By cultivating their awareness of when they get stuck in their own heads, we help students develop a habit of returning to their reading to see what other writers are saying…and, in doing so, discover their own purpose for taking rhetorical action. That extra round of listening can also help students situate their developing position in relation to their sources.

Building on Others’ Contributions

As students develop a more nuanced understanding of the conversation and community they’re joining, we can extend their thinking through questions about the work that has already been done, or what my graduate advisor called the “wall”:

  • In whose footsteps are you following?
  • What’s already been done to address the issue?
  • What’s the big picture/larger context for your work?
  • How will you build on others’ contributions?

Thinking about how our individual “brick” fits into the “wall” we’re all building together gives us a deeper understanding of our rhetorical situation. This full consideration of rhetorical context moves students beyond just using the words of other writers to sincerely acknowledging their sources’ contributions to our collective knowledge.

A Lesson on Source-Based Writing from Walt Whitman

Consciously writing in the presence of others–whether that presence be the work of living colleagues or a long shadow cast by luminaries from the past–centers the social and historical contexts for intellectual labor. In the following stanza from “Starting from Paumanok” by Walt Whitman, notice how the good gray poet tells his precursors he “dare[s] not proceed till I respectfully credit what you have left.” Whitman describes how he studies his predecessors’ work “intently a long while” and acknowledges “it is admirable” before developing his own position.

From "Starting from Paumanok"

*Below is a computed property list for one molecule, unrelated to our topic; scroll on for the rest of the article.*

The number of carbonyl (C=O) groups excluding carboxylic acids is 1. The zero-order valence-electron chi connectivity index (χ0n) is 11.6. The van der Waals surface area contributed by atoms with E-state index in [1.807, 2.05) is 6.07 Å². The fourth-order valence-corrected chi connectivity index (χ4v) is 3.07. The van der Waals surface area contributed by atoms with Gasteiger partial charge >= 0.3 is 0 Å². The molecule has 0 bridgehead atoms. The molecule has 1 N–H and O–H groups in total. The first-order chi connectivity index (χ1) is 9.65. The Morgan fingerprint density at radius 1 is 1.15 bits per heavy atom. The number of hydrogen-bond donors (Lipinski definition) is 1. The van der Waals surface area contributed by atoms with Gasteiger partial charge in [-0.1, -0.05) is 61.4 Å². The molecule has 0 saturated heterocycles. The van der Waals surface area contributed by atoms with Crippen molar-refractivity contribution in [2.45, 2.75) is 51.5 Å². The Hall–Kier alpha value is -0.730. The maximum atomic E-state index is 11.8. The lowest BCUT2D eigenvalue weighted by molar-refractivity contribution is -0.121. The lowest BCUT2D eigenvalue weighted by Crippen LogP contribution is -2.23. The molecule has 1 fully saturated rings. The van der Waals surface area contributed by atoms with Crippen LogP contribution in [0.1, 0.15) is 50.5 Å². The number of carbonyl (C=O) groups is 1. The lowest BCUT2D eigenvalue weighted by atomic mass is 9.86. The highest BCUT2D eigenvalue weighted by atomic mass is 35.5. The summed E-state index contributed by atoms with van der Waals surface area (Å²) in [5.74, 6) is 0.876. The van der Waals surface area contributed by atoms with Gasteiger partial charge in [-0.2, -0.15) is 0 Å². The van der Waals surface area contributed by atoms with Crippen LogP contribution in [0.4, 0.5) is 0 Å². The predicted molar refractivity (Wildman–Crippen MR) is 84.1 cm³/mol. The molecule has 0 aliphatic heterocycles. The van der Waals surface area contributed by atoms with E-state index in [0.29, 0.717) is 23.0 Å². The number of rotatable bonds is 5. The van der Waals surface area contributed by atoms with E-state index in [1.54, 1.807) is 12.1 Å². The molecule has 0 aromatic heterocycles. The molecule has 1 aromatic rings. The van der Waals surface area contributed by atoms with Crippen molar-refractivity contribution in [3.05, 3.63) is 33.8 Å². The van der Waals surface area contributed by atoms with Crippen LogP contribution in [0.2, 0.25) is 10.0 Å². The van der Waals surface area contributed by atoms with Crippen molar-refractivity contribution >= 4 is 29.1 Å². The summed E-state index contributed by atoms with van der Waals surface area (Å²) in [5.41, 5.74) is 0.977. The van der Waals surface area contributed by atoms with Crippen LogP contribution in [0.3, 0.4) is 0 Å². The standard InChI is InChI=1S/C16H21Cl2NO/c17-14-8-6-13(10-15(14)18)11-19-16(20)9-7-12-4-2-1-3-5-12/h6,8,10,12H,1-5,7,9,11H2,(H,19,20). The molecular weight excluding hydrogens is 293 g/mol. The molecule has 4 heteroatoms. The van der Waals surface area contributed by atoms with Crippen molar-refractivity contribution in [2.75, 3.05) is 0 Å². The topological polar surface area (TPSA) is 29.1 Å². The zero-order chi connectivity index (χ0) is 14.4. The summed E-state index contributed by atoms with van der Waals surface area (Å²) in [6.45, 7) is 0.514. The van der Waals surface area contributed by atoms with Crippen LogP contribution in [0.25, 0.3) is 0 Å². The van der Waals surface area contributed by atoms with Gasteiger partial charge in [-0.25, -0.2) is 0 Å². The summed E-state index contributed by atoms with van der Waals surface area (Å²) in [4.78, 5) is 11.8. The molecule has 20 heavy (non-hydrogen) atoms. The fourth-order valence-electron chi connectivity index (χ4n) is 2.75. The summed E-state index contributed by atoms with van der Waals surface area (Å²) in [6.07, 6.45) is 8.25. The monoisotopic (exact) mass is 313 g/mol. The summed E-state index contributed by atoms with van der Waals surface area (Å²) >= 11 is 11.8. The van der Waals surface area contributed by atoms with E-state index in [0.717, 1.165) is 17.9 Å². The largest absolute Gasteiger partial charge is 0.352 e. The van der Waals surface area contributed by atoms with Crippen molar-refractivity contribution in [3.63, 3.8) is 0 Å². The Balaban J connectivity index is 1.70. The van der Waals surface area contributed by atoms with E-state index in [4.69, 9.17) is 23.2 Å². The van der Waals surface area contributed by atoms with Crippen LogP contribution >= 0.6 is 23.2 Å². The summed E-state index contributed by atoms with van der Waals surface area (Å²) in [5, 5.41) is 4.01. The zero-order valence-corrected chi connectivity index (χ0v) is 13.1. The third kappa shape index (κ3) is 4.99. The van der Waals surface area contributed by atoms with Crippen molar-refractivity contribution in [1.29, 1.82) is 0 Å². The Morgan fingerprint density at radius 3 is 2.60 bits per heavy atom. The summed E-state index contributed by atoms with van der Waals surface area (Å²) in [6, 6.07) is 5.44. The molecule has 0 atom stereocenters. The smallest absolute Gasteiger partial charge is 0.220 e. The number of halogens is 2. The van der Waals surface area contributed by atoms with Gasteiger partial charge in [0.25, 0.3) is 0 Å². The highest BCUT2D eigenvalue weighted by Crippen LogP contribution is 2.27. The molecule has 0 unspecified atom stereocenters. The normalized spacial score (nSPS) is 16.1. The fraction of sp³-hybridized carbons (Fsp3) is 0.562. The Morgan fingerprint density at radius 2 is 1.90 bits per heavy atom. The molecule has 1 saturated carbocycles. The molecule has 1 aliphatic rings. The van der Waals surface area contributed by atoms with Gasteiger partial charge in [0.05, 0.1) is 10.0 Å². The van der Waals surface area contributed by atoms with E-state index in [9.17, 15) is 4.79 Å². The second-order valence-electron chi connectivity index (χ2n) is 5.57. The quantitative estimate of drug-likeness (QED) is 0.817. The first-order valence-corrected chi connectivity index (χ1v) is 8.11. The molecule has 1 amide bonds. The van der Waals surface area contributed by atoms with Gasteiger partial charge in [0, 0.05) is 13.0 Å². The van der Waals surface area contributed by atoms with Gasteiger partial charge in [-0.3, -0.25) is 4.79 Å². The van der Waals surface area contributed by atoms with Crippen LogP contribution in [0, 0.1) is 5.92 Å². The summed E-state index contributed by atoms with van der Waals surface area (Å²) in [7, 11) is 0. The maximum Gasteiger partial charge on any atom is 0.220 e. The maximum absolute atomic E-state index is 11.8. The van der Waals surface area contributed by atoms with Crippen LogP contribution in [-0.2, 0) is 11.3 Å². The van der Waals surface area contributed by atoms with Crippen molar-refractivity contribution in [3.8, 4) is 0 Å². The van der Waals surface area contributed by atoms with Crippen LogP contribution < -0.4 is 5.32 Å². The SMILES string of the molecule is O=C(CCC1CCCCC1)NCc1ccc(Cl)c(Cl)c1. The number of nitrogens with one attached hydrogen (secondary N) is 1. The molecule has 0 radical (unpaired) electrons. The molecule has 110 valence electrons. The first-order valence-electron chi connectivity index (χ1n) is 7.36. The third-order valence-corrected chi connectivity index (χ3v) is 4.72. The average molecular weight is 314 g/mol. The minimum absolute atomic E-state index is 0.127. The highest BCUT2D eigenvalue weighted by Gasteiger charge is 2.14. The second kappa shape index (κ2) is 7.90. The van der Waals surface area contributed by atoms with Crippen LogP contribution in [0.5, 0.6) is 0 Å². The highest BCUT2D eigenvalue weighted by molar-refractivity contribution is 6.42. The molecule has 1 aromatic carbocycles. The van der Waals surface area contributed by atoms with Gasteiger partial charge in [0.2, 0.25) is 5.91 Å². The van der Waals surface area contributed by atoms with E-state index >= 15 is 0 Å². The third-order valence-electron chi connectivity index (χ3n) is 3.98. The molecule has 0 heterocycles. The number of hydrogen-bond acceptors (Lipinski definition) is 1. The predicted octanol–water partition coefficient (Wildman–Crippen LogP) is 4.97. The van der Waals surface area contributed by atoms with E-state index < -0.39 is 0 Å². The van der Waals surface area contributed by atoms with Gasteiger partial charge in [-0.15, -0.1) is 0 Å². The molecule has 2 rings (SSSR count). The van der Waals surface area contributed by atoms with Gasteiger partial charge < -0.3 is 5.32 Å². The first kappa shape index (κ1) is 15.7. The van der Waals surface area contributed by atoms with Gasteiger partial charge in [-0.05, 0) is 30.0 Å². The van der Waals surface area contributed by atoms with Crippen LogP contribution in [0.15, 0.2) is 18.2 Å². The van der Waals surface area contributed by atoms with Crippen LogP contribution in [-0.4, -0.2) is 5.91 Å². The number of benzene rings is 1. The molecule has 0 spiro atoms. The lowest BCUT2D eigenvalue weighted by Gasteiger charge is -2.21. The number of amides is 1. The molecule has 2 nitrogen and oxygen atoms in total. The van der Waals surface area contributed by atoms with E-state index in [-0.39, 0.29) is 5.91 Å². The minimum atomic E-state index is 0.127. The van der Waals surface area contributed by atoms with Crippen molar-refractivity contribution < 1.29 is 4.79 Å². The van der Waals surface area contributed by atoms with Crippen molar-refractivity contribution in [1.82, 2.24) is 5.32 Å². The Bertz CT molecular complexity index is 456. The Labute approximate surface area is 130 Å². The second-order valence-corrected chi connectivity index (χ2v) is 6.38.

Dead poets, philosophs, priests,
Martyrs, artists, inventors, governments long since,
Language-shapers on other shores,
Nations once powerful, now reduced, withdrawn, or desolate,
I dare not proceed till I respectfully credit what you have left
     wafted hither,
I have perused it, own it is admirable, (moving awhile among it,)
Think nothing can ever be greater, nothing can ever deserve more
     than it deserves,
Regarding it all intently a long while, then dismissing it,
I stand in my place with my own day here” (13)

Earlier in the poem Whitman invites his own “interminable audience” to take his words and “make welcome for them everywhere” (13). He then addresses the other writers and thinkers whose work he has so carefully studied, saying, “And you precedents, connect lovingly with them [i.e., my poems], for they connect lovingly with you” (13). Seldom is the cooperative and interdependent nature of writing acknowledged with such affection and gratitude.

Whitman’s version of “they say, I say” (see Graff and Birkenstein) is one of the most arresting I’ve encountered. The turn from his thoughtful recognition of his intellectual antecedents to his utter refusal to conform to their way of thinking is masterful. The concluding lines of the stanza are the poet’s declaration of independence–a declaration that depends on its connections to others for its force and clarity.

A Reciprocal Process

The ideas of the interminable discussion and the parlor invoke a kind of collegiality, and even companionship, that I find deeply reassuring. We do our work as writers and thinkers through the help of others–even if we ultimately disagreed with them. The reciprocal exchange feeds everyone’s best work.

When we write with these understanding in mind, we can say with Whitman: “I sat studying at the feet of the great masters,/ Now if eligible O that the great masters might return and study me” (13).

Jennifer Fletcher is a professor of English at California State University, Monterey Bay and a former high school teacher. Her new book Writing Rhetorically: Fostering Responsive Thinkers and Communicators is available from Stenhouse Publishers.

Works Cited

Burke, Kenneth. Philosophy of Literary Form. Louisiana State University Press, 1941.

Killingsworth, M. Jimmie. Appeals in Modern Rhetoric. Southern Illinois University Press, 2005.

Graff, Gerald and Cathy Birkenstein. They Say, I Say. W.W. Norton, 2021.

Tovani, Cris. I Read It, But I Don’t Get It: Comprehension Strategies for Adolescent Readers. Stenhouse, 1999.

Whitman, Walt. Leaves of Grass. 1855-1892. Bantam, 1983.